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USA had world's 3 costliest natural disasters in 2018, and Camp Fire was the worst

USA TODAY logo USA TODAY 1/8/2019 Doyle Rice
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The USA led the world in catastrophes last year.

Racking up an overall damage cost of $16.5 billion, the devastating and deadly Camp Fire that ravaged California in November was the world's costliest natural disaster in 2018. The data come from a report issued Tuesday by Munich Re, a reinsurance firm.

In second and third place last year were Hurricanes Michael ($16 billion) and Florence ($14 billion). Florence dumped heavy rain across the Carolinas in September, and Michael tore into the Florida Panhandle in October.

Michael, which had a wind speed of 155 mph at landfall, was the fourth-strongest hurricane on record to hit the USA. It reduced the small town of Mexico Beach, Florida, to rubble. 

a river filled with lots of traffic: In this Monday, Nov. 12, 2018 file photo, homes leveled by the Camp Fire line a development on Edgewood Lane in Paradise, Calif. Rain in the forecast starting Wednesday, Nov. 21, could aid crews fighting Northern California's deadly wildfire while raising the risk of debris flows and complicating efforts to recover remains. © Provided by USA TODAY, a division of Gannett Satellite Information Network, Inc. In this Monday, Nov. 12, 2018 file photo, homes leveled by the Camp Fire line a development on Edgewood Lane in Paradise, Calif. Rain in the forecast starting Wednesday, Nov. 21, could aid crews fighting Northern California's deadly wildfire while raising the risk of debris flows and complicating efforts to recover remains.

The disastrous Camp Fire, California's deadliest on record with 86 fatalities, stood out for its ferocity: "Such massive wildfires appear to be occurring more frequently as a result of climate change," said Munich Re's Torsten Jeworrek. "Action is urgently needed on building codes and land use to help prevent losses."

Thousands of homes and cars were gutted by fire; the town of Paradise was almost entirely destroyed.

Ernst Rauch, Munich Re's head of climate and geosciences, said, "Our data shows that the losses from wildfires in California have risen dramatically in recent years. At the same time, we have experienced a significant increase in hot, dry summers, which has been a major factor in the formation of wildfires. Many scientists see a link between these developments and advancing climate change."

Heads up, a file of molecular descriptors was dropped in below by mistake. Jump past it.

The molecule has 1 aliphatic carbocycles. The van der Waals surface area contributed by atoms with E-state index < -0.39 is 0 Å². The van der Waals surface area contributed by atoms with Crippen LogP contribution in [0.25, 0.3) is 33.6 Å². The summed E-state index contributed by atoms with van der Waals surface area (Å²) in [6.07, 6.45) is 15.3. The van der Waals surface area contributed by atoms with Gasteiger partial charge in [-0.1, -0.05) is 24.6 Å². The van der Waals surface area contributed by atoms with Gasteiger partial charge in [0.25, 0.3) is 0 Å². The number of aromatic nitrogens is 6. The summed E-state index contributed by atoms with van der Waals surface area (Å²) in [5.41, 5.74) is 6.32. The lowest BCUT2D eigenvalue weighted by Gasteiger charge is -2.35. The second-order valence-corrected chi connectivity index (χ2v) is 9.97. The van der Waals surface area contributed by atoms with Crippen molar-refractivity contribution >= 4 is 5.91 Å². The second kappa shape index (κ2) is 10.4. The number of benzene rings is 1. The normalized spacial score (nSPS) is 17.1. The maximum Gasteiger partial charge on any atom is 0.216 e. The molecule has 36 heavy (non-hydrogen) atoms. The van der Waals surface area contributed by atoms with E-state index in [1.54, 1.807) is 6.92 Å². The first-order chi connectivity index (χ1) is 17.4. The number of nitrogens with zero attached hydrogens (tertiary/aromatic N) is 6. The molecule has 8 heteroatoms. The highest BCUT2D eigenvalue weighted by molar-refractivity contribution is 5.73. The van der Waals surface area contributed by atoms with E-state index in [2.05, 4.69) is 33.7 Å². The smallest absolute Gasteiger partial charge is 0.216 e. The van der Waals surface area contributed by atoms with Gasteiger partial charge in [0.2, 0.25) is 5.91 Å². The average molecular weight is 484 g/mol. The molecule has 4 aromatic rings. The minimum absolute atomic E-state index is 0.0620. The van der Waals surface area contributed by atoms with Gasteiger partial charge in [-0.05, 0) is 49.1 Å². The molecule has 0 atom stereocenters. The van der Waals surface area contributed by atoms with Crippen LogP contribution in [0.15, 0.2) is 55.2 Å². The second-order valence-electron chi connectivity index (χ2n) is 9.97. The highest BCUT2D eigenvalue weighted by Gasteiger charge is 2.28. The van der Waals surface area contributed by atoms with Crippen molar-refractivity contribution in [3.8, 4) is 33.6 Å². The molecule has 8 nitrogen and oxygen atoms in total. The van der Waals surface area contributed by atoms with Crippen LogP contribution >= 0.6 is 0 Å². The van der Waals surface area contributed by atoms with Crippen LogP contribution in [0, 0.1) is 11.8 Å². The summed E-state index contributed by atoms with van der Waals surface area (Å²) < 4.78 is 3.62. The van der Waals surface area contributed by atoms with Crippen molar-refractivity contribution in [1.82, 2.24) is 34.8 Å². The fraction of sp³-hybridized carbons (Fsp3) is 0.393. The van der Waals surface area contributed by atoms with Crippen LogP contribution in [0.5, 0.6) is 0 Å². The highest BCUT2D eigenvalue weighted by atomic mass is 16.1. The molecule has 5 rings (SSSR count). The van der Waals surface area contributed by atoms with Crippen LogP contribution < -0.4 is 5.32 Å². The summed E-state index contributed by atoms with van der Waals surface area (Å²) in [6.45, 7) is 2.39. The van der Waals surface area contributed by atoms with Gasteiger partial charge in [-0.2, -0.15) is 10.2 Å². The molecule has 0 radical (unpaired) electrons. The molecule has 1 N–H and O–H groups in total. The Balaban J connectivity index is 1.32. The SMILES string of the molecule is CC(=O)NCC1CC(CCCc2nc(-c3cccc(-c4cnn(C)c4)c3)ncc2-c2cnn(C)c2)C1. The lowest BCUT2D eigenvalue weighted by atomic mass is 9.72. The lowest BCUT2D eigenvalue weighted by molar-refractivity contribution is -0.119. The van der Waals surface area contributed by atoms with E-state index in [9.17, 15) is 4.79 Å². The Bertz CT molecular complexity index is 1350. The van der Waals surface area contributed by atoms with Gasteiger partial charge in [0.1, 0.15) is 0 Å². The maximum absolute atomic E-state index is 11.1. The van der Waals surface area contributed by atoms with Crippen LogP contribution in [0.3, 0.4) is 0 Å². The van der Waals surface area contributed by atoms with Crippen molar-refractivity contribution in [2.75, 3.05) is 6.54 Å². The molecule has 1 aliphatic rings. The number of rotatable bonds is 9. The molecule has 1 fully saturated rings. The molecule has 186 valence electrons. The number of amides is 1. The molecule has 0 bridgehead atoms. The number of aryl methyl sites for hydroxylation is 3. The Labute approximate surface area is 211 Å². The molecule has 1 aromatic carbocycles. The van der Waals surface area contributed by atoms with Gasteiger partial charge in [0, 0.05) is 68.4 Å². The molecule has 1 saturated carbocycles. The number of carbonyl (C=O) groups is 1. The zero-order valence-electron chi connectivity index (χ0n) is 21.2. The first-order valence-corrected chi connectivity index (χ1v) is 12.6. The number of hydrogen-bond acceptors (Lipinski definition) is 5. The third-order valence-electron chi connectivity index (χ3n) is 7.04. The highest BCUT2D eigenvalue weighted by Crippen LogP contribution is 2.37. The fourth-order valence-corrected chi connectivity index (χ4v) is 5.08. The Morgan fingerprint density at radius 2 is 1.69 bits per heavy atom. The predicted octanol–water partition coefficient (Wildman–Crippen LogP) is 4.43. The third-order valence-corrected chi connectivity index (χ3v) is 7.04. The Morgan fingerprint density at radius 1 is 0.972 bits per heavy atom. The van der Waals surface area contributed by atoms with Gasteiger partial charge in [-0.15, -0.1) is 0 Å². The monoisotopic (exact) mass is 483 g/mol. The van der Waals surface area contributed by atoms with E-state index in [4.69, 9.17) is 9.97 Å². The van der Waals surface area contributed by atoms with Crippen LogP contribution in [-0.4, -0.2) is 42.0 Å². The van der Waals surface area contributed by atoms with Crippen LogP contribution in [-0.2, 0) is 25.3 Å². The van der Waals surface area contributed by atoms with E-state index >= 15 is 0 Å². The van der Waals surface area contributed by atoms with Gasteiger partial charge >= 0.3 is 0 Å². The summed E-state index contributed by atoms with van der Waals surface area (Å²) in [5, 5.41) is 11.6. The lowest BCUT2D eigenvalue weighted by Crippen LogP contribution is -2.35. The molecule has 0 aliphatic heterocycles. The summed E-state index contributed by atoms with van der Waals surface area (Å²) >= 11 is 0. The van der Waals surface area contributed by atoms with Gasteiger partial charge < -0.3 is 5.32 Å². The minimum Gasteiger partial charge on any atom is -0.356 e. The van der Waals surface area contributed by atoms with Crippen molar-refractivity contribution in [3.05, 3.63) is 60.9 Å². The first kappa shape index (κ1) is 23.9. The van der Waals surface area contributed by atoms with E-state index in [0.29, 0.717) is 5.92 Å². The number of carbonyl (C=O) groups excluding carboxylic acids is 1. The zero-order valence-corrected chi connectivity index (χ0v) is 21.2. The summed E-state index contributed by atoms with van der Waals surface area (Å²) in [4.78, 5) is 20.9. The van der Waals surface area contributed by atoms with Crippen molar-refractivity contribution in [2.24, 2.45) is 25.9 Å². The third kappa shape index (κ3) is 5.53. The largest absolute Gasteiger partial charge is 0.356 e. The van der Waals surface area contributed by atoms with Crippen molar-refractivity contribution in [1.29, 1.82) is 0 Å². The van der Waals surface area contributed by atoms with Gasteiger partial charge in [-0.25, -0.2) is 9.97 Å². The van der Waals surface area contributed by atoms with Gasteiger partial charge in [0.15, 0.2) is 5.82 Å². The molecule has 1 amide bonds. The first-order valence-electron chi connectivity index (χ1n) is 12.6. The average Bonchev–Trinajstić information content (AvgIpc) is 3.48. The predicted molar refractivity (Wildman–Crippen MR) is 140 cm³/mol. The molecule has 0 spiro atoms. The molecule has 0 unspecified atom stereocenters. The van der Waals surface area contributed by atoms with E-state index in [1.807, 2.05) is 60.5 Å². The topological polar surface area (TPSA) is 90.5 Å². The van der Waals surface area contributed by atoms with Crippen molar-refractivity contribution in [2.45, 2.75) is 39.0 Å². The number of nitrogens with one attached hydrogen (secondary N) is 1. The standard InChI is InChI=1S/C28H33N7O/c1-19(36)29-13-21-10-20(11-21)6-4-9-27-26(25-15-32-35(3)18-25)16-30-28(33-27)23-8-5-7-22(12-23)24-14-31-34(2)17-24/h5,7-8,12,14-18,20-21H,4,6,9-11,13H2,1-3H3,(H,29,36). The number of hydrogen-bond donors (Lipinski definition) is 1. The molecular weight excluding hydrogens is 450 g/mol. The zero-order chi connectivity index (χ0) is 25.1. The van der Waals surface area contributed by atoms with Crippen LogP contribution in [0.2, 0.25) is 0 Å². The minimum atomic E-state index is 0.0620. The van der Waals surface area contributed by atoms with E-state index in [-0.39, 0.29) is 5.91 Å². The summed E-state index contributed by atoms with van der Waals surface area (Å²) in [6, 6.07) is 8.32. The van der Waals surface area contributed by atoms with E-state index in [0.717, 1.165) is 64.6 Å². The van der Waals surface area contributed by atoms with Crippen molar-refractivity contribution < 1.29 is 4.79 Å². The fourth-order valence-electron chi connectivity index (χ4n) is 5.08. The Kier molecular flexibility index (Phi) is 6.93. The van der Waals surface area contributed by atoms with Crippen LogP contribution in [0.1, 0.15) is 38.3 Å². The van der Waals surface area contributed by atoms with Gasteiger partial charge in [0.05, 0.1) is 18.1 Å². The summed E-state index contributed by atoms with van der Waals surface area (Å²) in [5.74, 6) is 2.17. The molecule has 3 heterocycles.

As for the hurricanes, since most of the property destroyed by Michael was caused by wind, a large part of the damage was insured. Since the destruction from Florence was due to rain and floods, a large portion of the damage was not insured. Flooding is not normally covered under standard homeowners’ insurance policies in the USA.

a screenshot of a cell phone © Provided by USA TODAY, a division of Gannett Satellite Information Network, Inc.

The total cost for all the natural catastrophes globally in 2018 was $160 billion. Though far below the extreme total of $350 billion in 2017, it's above the long-term average of $140 billion.

Of that $160 billion, about half was insured, Munich Re reported.

The deadliest catastrophe was an earthquake and tsunami that hit Indonesia on Sept. 28, killing more than 2,100 people.

After the U.S., the countries that experienced the most economic damage in 2018 were Japan and China. 

About 10,400 people lost their lives in 2018 because of natural disasters, Munich Re said. This was well below the yearly average of 53,000 deaths over the past 30 years.

The high death toll in Indonesia continues a long-term pattern for the region: Since 1980, 71 percent of all deaths from natural catastrophes have been in Asia.

a screenshot of a cell phone © Provided by USA TODAY, a division of Gannett Satellite Information Network, Inc.

This article originally appeared on USA TODAY: USA had world's 3 costliest natural disasters in 2018, and Camp Fire was the worst

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